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Last year we had a cement patio poured in back of the house. They insisted on "brooming" it, making little grooves which I protested but they did it anyhow. Is there any way to sand that down so it is smooth? Also, my husband was repairing the lawn mower on the patio and spilled oil and/or grease on it. He insisted on cleaning it by using Gojo, water and a wire brush, despite everyone's advice NOT to do that. Now our new patio looks awful! Any suggestions? It isn't in spots where I could cover it with lawn furniture or planters either. I am sick about it.
Instead of changing the floor's surface, install a floating floor to cover up the mess. Interlocking 'rubber' tiles in various colors. It's at Lowe's. Might also be at Home Depot.
Saw it on an Oprah tv show that aired on 5-17-07, in which she paid for some spiffed up some apartment patios with the help of an Australian designer.
I wish she'd do the same for my house.
Get a pressure washer and pressure wash it...if you do it correctly it will remove the layer of concrete where it is ruined. Of course, you can not do this all the time, because you will "wash away" your concrete. But in order to fix it, do this and further cleaning can be done with a brush and bleach mixture...bleach and water...will clean it and get rid of all mold mildew, organic matter stains, etc. Other than this, your only option is to cover it up..as the other post suggested Good Luck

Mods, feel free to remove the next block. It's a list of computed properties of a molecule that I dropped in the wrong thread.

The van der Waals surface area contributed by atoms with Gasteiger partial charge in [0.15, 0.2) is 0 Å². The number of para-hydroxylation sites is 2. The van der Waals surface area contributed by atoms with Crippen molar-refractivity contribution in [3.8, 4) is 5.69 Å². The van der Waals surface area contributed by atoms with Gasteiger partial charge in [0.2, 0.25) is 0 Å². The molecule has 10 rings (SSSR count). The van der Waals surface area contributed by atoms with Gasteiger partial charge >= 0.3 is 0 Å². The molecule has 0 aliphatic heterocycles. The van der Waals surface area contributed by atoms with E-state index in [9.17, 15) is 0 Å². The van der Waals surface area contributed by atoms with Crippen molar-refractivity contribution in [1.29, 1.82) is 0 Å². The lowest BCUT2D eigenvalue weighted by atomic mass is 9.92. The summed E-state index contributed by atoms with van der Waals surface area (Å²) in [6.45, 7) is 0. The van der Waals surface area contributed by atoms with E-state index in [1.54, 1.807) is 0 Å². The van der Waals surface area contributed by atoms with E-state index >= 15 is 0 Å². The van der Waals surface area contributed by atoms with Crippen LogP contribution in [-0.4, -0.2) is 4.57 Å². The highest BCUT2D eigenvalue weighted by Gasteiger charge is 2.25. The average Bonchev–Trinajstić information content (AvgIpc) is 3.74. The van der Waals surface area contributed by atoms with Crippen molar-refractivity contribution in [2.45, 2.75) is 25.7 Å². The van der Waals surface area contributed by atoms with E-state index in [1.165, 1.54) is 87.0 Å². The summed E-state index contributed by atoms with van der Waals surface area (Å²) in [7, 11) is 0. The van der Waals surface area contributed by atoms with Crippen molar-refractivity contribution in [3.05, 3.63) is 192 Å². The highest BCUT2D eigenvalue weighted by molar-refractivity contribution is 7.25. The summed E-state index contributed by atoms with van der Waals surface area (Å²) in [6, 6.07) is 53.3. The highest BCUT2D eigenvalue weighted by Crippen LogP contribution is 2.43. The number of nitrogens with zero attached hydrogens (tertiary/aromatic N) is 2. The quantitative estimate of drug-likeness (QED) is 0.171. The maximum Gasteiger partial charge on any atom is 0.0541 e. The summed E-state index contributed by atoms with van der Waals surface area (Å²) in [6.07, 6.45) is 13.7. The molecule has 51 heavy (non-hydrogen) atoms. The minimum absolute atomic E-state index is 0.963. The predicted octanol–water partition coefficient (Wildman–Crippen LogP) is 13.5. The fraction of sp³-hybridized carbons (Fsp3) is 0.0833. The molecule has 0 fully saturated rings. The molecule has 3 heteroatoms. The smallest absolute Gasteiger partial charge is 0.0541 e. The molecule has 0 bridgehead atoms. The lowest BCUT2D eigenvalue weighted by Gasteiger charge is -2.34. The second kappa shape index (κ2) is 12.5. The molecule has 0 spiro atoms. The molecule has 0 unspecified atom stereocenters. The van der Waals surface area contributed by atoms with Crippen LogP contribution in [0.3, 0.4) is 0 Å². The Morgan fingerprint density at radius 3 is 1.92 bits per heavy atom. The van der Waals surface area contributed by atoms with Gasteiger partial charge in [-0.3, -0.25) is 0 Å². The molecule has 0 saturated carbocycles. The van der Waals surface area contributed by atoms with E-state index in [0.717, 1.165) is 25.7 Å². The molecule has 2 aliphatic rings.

Hi - I was able to remove nut stains from my patio using oxyclean and a brush. I wet down the surface, sprinkled on oxy-clean and used a barn brush to scrub with. It worked very well, perhaps it will work on oil as well. Good luck!
My DH is a cement finisher and "brooming" concrete is meant for driveways and sidewalks ( to prevent slipping on when wet).
If you asked for a shiny finish that's what you should have gotten.
Whoever did your patio broomed it because they didn't want to sit around and power trowel to a smooth finish, which is what should have been done.
They figured that they could broom it and move on to another job.
It's too bad that a year has passed, I don't know about the laws where you are.
I don't know anything that will make it smooth, except a recap( a thin layer of concrete on top)
I don't know what your concrete is like where you are, we are in northern Alberta, Canada and there is no way a pressure washer will remove the ridges.
If you remove the top layer you will expose the rocks underneath and that will make a worse mess.
I would spread the word around the neighborhood about this contractor.
Also if you hire a contractor for any job, don't be afraid to go and take pictures, before, during and after.
Nothing makes me more mad than contractors who are " in it only for the money"
If you don't take pride in your work, no matter what your occupation you shouldn't be doing it.
People work too hard for their money.
I used a pressure washer and took off the patina I sealed it last year (12 yrs old), and I just noticed some flaking and acne(pitting). What can I do to stop the cancer?
I need to know how to do an outdoor concrete floor.
By Maritza from Ocala, FL